Impact of abortion controversy hit candidates on both sides

WASHINGTON — WASHINGTON -- The abortion issue, promoted as never before as a crucial question for America's mainstream voters, turned into a political puzzle of deep complexity as the ballots were counted yesterday.

Two public officeholders who were special favorites of one side or the other in the abortion controversy were thrown out of office or seemed close to defeat, and their stands on the subject seemed to be a contributing if not the decisive factor.


One who clearly did not survive after being targeted for defeat by the other side was Florida's Republican Gov. Bob Martinez, TC fervent abortion foe who could not get the legislature to pass restrictive bills he wanted. Michigan's Democratic Gov. James Blanchard, who kept anti-abortion activists stirred up by repeated vetoes of restrictive bills, was trailing and seemed in considerable danger as returns came in.

Governor Martinez lost to former Democratic Sen. Lawton Chiles after a campaign in which pressure groups had made more of the issue than the candidates did. Governor Blanchard was lagging behind state senate GOP leader John Engler even though the state's respected former Republican first lady, Helen Milliken, endorsed Mr. Blanchard.


Showing further how the issue's impact would defy simple explanation, the politician who is the undoubted emotional leader and the sometime tactical captain of anti-abortion forces -- Republican Sen. Jesse Helms of North Carolina -- could not be kept from a new term. He will return despite a very heavy assault from the other side on the issue.

In a race between two Catholics, Democrat David Walker, who supports abortion rights, won the Oklahoma governorship over GOP abortion foe, Rep. Bill Price.

There was no way to link the outcomes with being a Democrat or Republican, an incumbent or a challenger.

Two Democrats breaking ranks with their party's abortion rights position won -- one a clear surprise. Kansas state treasurer Joan Finney, a hard-line abortion foe, surprisingly ousted Republican Gov. Mike Hayden, a fairly recent convert to the abortion rights side. As expected, incumbent Gov. Robert P. Casey Jr., of Pennsylvania, an unabashed abortion foe, breezed to re-election over state auditor general Barbara Hafer, a Republican strongly favoring abortion rights.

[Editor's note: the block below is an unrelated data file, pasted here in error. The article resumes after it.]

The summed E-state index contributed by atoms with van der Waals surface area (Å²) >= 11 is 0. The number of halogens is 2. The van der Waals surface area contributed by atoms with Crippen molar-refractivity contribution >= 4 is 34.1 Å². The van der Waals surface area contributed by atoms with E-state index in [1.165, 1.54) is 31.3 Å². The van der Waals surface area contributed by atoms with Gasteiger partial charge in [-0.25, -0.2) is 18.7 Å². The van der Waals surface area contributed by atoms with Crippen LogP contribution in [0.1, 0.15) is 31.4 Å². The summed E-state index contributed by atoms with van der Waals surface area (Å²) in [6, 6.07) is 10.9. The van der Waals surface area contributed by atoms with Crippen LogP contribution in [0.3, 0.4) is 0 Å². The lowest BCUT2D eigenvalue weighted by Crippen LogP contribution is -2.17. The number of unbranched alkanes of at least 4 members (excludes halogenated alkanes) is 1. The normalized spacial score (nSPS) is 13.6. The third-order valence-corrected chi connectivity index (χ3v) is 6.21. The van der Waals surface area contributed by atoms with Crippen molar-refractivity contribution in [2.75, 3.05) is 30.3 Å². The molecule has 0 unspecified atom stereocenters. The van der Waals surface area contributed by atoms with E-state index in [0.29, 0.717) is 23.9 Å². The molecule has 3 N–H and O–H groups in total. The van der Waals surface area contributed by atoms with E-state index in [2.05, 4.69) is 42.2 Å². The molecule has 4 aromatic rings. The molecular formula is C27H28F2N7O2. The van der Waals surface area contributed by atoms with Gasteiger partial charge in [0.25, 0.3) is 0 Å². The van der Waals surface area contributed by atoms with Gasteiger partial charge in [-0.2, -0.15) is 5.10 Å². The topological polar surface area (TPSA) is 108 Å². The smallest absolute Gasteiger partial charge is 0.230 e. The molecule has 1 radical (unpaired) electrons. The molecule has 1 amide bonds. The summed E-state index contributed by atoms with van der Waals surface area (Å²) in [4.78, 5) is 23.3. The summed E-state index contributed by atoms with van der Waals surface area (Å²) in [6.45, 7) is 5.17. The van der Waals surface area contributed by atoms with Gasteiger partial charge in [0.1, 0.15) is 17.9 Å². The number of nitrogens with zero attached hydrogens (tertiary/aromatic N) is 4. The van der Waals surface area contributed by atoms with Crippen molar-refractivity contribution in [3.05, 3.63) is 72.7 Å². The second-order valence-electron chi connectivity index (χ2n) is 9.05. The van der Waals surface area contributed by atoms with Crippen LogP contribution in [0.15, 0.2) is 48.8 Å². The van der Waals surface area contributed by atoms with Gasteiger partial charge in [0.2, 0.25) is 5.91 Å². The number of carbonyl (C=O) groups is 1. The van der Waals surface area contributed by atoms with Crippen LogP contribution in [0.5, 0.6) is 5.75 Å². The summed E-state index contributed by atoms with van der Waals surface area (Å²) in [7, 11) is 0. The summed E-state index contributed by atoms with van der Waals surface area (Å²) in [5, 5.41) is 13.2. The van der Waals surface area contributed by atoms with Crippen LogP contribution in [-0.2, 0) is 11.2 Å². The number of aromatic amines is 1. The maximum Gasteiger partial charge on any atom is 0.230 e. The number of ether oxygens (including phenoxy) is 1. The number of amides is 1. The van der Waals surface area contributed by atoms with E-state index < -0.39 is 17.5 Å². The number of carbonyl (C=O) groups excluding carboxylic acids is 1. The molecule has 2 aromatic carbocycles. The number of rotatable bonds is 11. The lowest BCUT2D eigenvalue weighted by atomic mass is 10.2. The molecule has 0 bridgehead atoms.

Across the nation, polls of voters leaving the booths indicated that abortion was much on their minds, and for many was as important, or nearly as important, as taxes and economic uncertainty.

In Oregon, two anti-abortion proposals put directly to the voters were rejected. In Nevada, voters ordered the legislature not to put new restrictions on abortion without giving the voters a chance to veto them.

In the one congressional district race in which abortion was the dominant issue, Virginia Democratic challenger James P. Moran, Jr., Alexandria's mayor and a vigorous supporter of abortion rights, handily defeated incumbent GOP Rep. Stan Parris, a sturdy foe of abortion.

In Iowa, where the Senate race was one of the nation's most clear-cut contests on the question, voters who favor abortion rights may well have made the difference in the re-election of Democratic Sen. Thomas Harkin over Republican challenger Thomas Tauke, who is considered an abortion foe.